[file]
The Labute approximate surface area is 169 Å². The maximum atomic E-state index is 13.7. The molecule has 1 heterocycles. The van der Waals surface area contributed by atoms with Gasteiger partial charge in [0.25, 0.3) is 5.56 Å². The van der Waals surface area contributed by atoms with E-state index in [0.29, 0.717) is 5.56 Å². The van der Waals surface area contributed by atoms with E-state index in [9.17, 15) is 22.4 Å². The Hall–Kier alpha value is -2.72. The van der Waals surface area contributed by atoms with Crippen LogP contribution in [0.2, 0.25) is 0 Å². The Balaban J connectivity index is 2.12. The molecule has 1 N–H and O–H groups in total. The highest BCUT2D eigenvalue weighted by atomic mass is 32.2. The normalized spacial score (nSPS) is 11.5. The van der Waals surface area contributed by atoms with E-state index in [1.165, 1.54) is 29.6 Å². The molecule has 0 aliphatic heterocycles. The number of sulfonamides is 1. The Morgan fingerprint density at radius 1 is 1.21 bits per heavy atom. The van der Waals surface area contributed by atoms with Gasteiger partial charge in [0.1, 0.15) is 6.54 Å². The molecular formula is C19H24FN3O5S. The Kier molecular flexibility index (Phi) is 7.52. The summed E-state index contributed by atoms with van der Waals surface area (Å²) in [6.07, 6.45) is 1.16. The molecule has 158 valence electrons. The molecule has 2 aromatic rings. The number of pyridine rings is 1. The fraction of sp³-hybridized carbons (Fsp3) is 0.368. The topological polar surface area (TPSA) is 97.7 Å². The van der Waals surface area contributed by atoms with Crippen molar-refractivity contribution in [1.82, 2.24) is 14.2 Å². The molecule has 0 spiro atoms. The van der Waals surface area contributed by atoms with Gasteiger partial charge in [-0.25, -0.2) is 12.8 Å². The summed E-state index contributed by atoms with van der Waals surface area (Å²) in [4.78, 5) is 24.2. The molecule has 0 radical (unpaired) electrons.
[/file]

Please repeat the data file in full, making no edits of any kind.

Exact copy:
The Labute approximate surface area is 169 Å². The maximum atomic E-state index is 13.7. The molecule has 1 heterocycles. The van der Waals surface area contributed by atoms with Gasteiger partial charge in [0.25, 0.3) is 5.56 Å². The van der Waals surface area contributed by atoms with E-state index in [0.29, 0.717) is 5.56 Å². The van der Waals surface area contributed by atoms with E-state index in [9.17, 15) is 22.4 Å². The Hall–Kier alpha value is -2.72. The van der Waals surface area contributed by atoms with Crippen LogP contribution in [0.2, 0.25) is 0 Å². The Balaban J connectivity index is 2.12. The molecule has 1 N–H and O–H groups in total. The highest BCUT2D eigenvalue weighted by atomic mass is 32.2. The normalized spacial score (nSPS) is 11.5. The van der Waals surface area contributed by atoms with E-state index in [1.165, 1.54) is 29.6 Å². The molecule has 0 aliphatic heterocycles. The number of sulfonamides is 1. The Morgan fingerprint density at radius 1 is 1.21 bits per heavy atom. The van der Waals surface area contributed by atoms with Gasteiger partial charge in [0.1, 0.15) is 6.54 Å². The molecular formula is C19H24FN3O5S. The Kier molecular flexibility index (Phi) is 7.52. The summed E-state index contributed by atoms with van der Waals surface area (Å²) in [6.07, 6.45) is 1.16. The molecule has 158 valence electrons. The molecule has 2 aromatic rings. The number of pyridine rings is 1. The fraction of sp³-hybridized carbons (Fsp3) is 0.368. The topological polar surface area (TPSA) is 97.7 Å². The van der Waals surface area contributed by atoms with Crippen molar-refractivity contribution in [1.82, 2.24) is 14.2 Å². The molecule has 0 spiro atoms. The van der Waals surface area contributed by atoms with Gasteiger partial charge in [-0.25, -0.2) is 12.8 Å². The summed E-state index contributed by atoms with van der Waals surface area (Å²) in [4.78, 5) is 24.2. The molecule has 0 radical (unpaired) electrons.